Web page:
In the hydrogen economy, automobiles would be powered by the simplest element on the periodic table, leveraging the element's abundance. But as the Hindenburg disaster demonstrated, hydrogen is also the most difficult element to compress into a safe, usable form. Why not instead synthesize a hydrocarbon-based fuel, such as methanol or even gasoline?
Sandia National Laboratories is building such a fuel synthesizer in a bid to harness sunlight to reverse the process of combustion. The reactor would use reclaimed carbon dioxide emissions to create renewable synthetic fuel by combining the CO2 with water.
"Rather than make hydrogen for people to use in fuel cells, we think it might make more sense to make a synthetic fuel that is already compatible with our existing [gasoline engine] infrastructure," said Rich Diver, inventor of the Counter Rotating Ring Receiver Reactor Recuperator (CR5). "Others are working on ways to make liquid synthetic fuels from natural gas, but we are going back a step further and looking at ways of thermochemically making the precursors for synthetic fuel using solar energy, carbon dioxide and water."
Unbelievable as it sounds, Diver claims that his solar-powered reactor could help clean up the planet by making internal combustion a reversible process. His team calls the project Sunshine to Petrol (S2P) and the envisioned synthesized product Liquid Solar Fuel.
"One way to look at it is as reverse combustiontaking heat from the sun, adding it to carbon dioxide and water, and making a synthetic fuel from them," said Diver. "We were originally just looking at ways of using solar energy to make hydrogen from water, but some of the same principles can be used to upgrade carbon dioxide to carbon monoxide. And with the right combination of carbon monoxide and hydrogen, you can make synthetic liquid fuel."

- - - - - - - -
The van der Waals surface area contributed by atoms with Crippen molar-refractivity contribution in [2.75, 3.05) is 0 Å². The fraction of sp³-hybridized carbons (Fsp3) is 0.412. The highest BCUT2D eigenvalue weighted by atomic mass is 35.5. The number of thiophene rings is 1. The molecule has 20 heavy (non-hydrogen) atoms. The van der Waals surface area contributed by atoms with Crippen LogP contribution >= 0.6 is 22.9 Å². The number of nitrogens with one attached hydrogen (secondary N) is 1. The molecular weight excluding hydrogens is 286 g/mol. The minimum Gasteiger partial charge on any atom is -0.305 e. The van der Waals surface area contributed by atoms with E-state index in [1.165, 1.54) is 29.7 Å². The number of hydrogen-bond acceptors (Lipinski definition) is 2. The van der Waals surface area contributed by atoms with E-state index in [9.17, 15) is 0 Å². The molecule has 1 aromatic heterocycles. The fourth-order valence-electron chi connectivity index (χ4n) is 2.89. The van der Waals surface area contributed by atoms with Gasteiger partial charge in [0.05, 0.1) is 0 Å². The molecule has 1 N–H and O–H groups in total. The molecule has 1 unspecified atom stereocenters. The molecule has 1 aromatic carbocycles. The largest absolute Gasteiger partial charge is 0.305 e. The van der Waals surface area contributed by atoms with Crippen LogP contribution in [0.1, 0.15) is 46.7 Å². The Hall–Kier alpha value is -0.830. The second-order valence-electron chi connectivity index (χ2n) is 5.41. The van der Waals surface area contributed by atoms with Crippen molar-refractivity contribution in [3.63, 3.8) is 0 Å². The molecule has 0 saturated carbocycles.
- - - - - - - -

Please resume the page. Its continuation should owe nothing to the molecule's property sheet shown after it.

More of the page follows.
The conventional fuels with which we are familiargasoline, propane, butane, methane, natural gasare all just various types of hydrocarbon bondings. When enough hydrogen and carbon atoms are bonded together, they become heavy enough to exist as liquid at room temperature. For example, 100 octane gasoline is just 8 atoms of carbon bonded to 18 atoms of hydrogen: C8H18.
"Combining hydrogen and carbon monoxide gives you a fuel which you can use similarly to natural gas; and using a few chemical processing steps, you can make methanol and other liquid fuels that you can burn in engines designed for gasoline," said Diver.
Right now, it's cheaper to drill for oil and refine it, according to Diver; but in 20 years, as oil grows scarcer, synthesizing fuels for traditional gasoline and diesel engines will become an increasingly attractive alternative. That's when "our work will start to look very attractive," said Diver. "When the fossil fuels run out, you either have to go to solar energy or nuclear energy; there are no other choices."